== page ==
Grady was becoming quite aware of his horses growing unease. The sudden hoot from an unseen owl or the snapping of a twig from a nocturnal mammal on the prowl would instinctively cause the horse to shy. Grady would perk his ears to the alert. The mysterious sounds would cause the hair on the back of his neck to tingle as it stood on end.
After the last owl hoot, the horse had stopped. Grady coaxed it to begin moving forward again. After several cautious minutes it once again stopped dead in its tracks. Grady sat as still as could be. He listened intently as he wondering what had caused his horse to stop so suddenly. There had to be a reason for it, but what? Was there something on the trail ahead? A mountain cat possibly? He hadn’t heard one. A bear? Not likely. Then what?
Grady strained to see beyond his own nose, but the blackness was too thick. He tried to spur his horse forward, but it stood firm. Then came the sound, the unmistakable sound of another horse, snorting. He heard it twice. Grady’s first thought was that it was his horse as the sound was so close. But he knew his horse, and quickly realized the sound was not from it.
He recalled some of the stories he had heard of long lost mounts roaming the woods in this area. Lost by the men who dared to travel the Narrow at night, never to be seen again.
Dismissing the thought, he reasoned that perhaps there was another rider approaching from the opposite direction holding still just as himself. He was about to call out when, without warning, his horse suddenly reared back almost dumping him out of his saddle. It swiftly spun about and landed facing the opposite direction. Its eyes were as wide as silver dollars and its nostrils were in full flare as it bolted back up the trail in nothing less than sheer terror.
Grady tried to bring the horse to a halt, but his strength was no match for the steed. All he could do was hang on for dear life as it blindly left the trail and tore through the brush at break-neck speed. Then, without warning, the horse pulled up as abruptly as it had bolted, sending Grady out of the saddle and astride the horses’ neck.
There, standing in front of the horse, within arms reach, was the figure of a man, but this was no ordinary man. The figure was well defined, even in the darkness of the woods. It was as white as a ghost except for the blackness of its eyes.
The figure suddenly reached out toward Grady as if to grab him, but the horse, terrified, veered to the right and bolted again, throwing Grady back into the saddle. The low tree branches whipped at Grady’s face and arms and the tangle of underbrush ripped at his legs until he was finally torn from his saddle. He hit the ground with a resounding thud as his horse continued on without him.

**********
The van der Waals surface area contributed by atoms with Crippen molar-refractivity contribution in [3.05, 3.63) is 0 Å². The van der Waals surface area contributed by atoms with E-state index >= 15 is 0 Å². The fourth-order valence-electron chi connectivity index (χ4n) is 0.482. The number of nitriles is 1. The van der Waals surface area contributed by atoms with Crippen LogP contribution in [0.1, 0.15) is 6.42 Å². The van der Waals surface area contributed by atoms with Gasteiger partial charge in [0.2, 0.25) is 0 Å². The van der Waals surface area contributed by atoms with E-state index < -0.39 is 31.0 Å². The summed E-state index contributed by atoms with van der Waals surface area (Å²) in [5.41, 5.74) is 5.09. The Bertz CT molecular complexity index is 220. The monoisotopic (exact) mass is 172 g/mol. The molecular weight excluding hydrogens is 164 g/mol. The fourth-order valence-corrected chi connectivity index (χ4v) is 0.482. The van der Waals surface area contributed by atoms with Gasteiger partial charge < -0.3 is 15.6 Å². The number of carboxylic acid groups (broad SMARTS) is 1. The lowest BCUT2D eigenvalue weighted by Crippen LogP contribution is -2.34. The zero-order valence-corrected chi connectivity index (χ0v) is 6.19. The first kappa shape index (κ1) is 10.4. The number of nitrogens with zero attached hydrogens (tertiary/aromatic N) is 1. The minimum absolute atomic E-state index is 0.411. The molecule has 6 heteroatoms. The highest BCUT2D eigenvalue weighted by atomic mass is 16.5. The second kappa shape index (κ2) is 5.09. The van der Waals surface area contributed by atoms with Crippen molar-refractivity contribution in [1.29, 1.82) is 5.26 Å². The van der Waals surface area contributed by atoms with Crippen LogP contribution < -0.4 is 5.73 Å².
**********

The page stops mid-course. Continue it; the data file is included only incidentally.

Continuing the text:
Grady picked himself up and tried to get his bearings. It was too dark and he had no idea which way to go. He decided that the prudent thing to do was to follow after his horse. He was off the trail and the vines ripped at his clothes with each labored step. He had no idea where his horse had ended up and he began to wonder if he would ever find his way out.
Later that same evening Grady, now horseless, walked out of the woods and up the road toward the town of Shed and to the Dark Horse saloon. He walked in and headed straight to the bar.
“Pour me a draft,” he ordered.
“Gad man! What happened to you?” exclaimed the bartender. “You’re two hours late, your arms and face are cut, your clothes are ripped to shreds and you look as white as a ghost. If you weren’t gulping down that draft, I’d say you were death itself.”
Several of the saloons patrons agreed with the bartender as they stared at Grady, not knowing what to make of his condition they kept their distance.
“I took the Narrow trail,” he replied as he finished off the draft.
The saloon fell silent as all the men now turned their attention to Grady.
“That’s impossible,” commented one of the patrons, with an air of disbelief.
“Nobody takes the Narrow trail at night and lives to tell about it,” offered up another.
Grady O’Doul slammed his empty glass down on the bar top and raised his voice for all to hear, “I swear upon my mothers grave that I, Grady O’Doul, took the Narrow trail this very night. I lost my horse and was chased by a multitude of demons that surrounded me deep in the woods, but I managed to escape their grasp by the narrowest of margins. You may believe me or you may not, that is up to you, but I know in my own mind, I survived the ordeal.”
And with that, to the wide-eyed astonishment and jaw-dropping disbelief of those in the Dark Horse saloon, Grady O’Doul suddenly disappeared.
© Copyright 2019 by Scott A. Gese All Rights Reserved.